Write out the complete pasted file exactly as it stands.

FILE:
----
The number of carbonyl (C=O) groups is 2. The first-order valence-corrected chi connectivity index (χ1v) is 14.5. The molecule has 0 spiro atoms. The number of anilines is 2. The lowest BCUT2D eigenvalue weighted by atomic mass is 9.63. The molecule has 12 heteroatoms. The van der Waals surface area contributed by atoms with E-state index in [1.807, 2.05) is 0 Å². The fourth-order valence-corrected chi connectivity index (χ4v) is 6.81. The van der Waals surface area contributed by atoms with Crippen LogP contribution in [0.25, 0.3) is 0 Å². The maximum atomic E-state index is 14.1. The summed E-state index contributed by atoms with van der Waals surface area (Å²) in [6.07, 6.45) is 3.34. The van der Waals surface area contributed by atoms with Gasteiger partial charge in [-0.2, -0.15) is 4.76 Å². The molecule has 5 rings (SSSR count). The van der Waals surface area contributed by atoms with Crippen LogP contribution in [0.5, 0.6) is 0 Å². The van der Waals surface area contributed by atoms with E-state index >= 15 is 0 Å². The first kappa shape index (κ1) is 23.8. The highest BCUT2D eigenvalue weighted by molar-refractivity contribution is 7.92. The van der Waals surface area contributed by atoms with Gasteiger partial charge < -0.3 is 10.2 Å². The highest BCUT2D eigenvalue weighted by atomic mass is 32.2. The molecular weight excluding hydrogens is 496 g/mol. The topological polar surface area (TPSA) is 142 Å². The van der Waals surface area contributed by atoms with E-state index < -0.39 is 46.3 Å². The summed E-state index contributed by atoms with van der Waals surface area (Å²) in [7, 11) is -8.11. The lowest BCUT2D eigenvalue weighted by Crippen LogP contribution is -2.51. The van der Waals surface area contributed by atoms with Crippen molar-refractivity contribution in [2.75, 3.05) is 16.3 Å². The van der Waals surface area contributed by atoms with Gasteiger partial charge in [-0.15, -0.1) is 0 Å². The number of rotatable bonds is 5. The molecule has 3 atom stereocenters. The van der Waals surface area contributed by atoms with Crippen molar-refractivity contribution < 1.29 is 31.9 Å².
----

The number of carbonyl (C=O) groups is 2. The first-order valence-corrected chi connectivity index (χ1v) is 14.5. The molecule has 0 spiro atoms. The number of anilines is 2. The lowest BCUT2D eigenvalue weighted by atomic mass is 9.63. The molecule has 12 heteroatoms. The van der Waals surface area contributed by atoms with E-state index in [1.807, 2.05) is 0 Å². The fourth-order valence-corrected chi connectivity index (χ4v) is 6.81. The van der Waals surface area contributed by atoms with Crippen LogP contribution in [0.25, 0.3) is 0 Å². The maximum atomic E-state index is 14.1. The summed E-state index contributed by atoms with van der Waals surface area (Å²) in [6.07, 6.45) is 3.34. The van der Waals surface area contributed by atoms with Gasteiger partial charge in [-0.2, -0.15) is 4.76 Å². The molecule has 5 rings (SSSR count). The van der Waals surface area contributed by atoms with Crippen LogP contribution in [0.5, 0.6) is 0 Å². The van der Waals surface area contributed by atoms with E-state index >= 15 is 0 Å². The first kappa shape index (κ1) is 23.8. The highest BCUT2D eigenvalue weighted by molar-refractivity contribution is 7.92. The van der Waals surface area contributed by atoms with Gasteiger partial charge < -0.3 is 10.2 Å². The highest BCUT2D eigenvalue weighted by atomic mass is 32.2. The molecular weight excluding hydrogens is 496 g/mol. The topological polar surface area (TPSA) is 142 Å². The van der Waals surface area contributed by atoms with E-state index < -0.39 is 46.3 Å². The summed E-state index contributed by atoms with van der Waals surface area (Å²) in [7, 11) is -8.11. The lowest BCUT2D eigenvalue weighted by Crippen LogP contribution is -2.51. The van der Waals surface area contributed by atoms with Crippen molar-refractivity contribution in [2.75, 3.05) is 16.3 Å². The van der Waals surface area contributed by atoms with Gasteiger partial charge in [-0.15, -0.1) is 0 Å². The number of rotatable bonds is 5. The molecule has 3 atom stereocenters. The van der Waals surface area contributed by atoms with Crippen molar-refractivity contribution < 1.29 is 31.9 Å².